Estimating sensible heat flux from remotely sensed moderate resolution imaging spectroradiometer (MODIS) data
Kipkemboi, Boiyo Richard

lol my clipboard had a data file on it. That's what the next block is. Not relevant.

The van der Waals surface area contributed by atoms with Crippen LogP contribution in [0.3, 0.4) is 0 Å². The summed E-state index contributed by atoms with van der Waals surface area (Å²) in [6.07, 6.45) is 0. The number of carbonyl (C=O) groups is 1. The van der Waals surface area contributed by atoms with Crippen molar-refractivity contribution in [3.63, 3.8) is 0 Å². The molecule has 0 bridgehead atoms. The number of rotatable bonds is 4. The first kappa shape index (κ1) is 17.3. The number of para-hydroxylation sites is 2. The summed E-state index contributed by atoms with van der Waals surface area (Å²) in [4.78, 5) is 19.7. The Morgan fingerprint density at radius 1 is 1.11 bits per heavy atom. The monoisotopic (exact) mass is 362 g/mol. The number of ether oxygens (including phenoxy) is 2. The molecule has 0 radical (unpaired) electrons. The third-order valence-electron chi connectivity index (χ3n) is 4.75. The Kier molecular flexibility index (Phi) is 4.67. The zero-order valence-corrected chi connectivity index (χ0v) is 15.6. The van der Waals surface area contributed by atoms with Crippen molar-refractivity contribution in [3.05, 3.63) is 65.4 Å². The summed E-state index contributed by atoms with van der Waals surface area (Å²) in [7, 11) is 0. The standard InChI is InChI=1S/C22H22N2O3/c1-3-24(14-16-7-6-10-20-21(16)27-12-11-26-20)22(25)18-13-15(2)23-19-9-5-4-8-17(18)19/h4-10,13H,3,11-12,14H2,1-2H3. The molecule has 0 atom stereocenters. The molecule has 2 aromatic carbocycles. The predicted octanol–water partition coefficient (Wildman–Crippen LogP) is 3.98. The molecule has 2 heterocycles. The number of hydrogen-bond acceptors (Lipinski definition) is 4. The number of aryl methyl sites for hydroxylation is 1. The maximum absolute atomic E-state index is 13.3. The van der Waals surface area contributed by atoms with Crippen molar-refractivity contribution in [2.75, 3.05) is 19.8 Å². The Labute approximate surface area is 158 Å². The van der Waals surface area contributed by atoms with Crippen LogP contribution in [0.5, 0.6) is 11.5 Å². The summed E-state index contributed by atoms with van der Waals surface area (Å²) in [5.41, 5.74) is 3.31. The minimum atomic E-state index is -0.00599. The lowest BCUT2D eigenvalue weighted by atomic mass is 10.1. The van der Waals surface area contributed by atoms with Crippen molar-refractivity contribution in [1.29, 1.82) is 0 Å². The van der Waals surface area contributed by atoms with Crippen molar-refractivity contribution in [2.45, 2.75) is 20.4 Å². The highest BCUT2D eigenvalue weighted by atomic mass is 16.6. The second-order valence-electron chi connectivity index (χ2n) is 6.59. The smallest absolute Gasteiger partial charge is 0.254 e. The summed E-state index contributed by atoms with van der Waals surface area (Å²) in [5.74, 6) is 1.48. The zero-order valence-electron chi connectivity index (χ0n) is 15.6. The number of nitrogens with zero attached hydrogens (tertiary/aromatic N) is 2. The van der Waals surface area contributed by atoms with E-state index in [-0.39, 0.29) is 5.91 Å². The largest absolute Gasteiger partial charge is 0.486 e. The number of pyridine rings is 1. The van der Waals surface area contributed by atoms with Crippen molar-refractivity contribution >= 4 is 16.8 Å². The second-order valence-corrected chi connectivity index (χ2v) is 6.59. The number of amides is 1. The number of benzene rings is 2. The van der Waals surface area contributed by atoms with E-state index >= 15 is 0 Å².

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Sensible heat flux (H) has a high impact on energy exchange between the surface and atmosphere, climate change and climatic and hydrological modeling. In the past, remote sensing of H has become a major area of interest and as a result, various methods have been established for its retrieval. However, large discrepancies between measured and simulated values of H have been observed over land surfaces because of various assumptions and simplifications. This study presents a generalized algorithm for estimation of sensible heat flux that is suitable for a wide range of atmospheric and terrestrial conditions from Moderate Resolution Imaging Spectroradiometer (MODIS) data. MODIS is an adequate sensor to perform regional assessments by means of its high temporal and spatial coverage. Standard built-in atmospheric profiles in Fast Atmospheric Signature Code (F ASCODE) together with atmospheric conditions obtained by periodic radiosounding, once a week, performed at Broglio Space Center (BSC) in Malindi, Kenya were used in simulating MODIS data at 11.03 urn and 12.02 urn wavelengths using PcLnWin software. The General Split Window Technique (GSWT) earlier proposed by Mito er aI., 2006 was modified by removing some of the assumptions it was originally based on, for example air temperature (Ta) being approximately equal to surface temperature (Ts)' and used to retrieve surface temperature taking into account surface and air temperature difference effects, atmospheric water vapour and non- unitary surface emissivity. Formulation of sensible heat flux starting from the improved GSWT, bulk aerodynamic equation and the resulting aerodynamic resistance equation results in a general algorithm which relates sensible heat flux to the surface emittance effect, canopy properties, air temperature and different atmospheric stabilities.Unlike other conventional methods earlier developed for determination of sensible heat flux, a prior knowledge of the surface temperature as an auxiliary input is not necessary in this new algorithm. The estimates of sensible heat flux derived from MODIS using the proposed algorithm compared well with in situ measurements, obtained from Ebro River basin, Spain (41 °18'04"N, 0°'21 '51 "W, elevation 150 m), giving a good correlation coefficient of r = 0.9.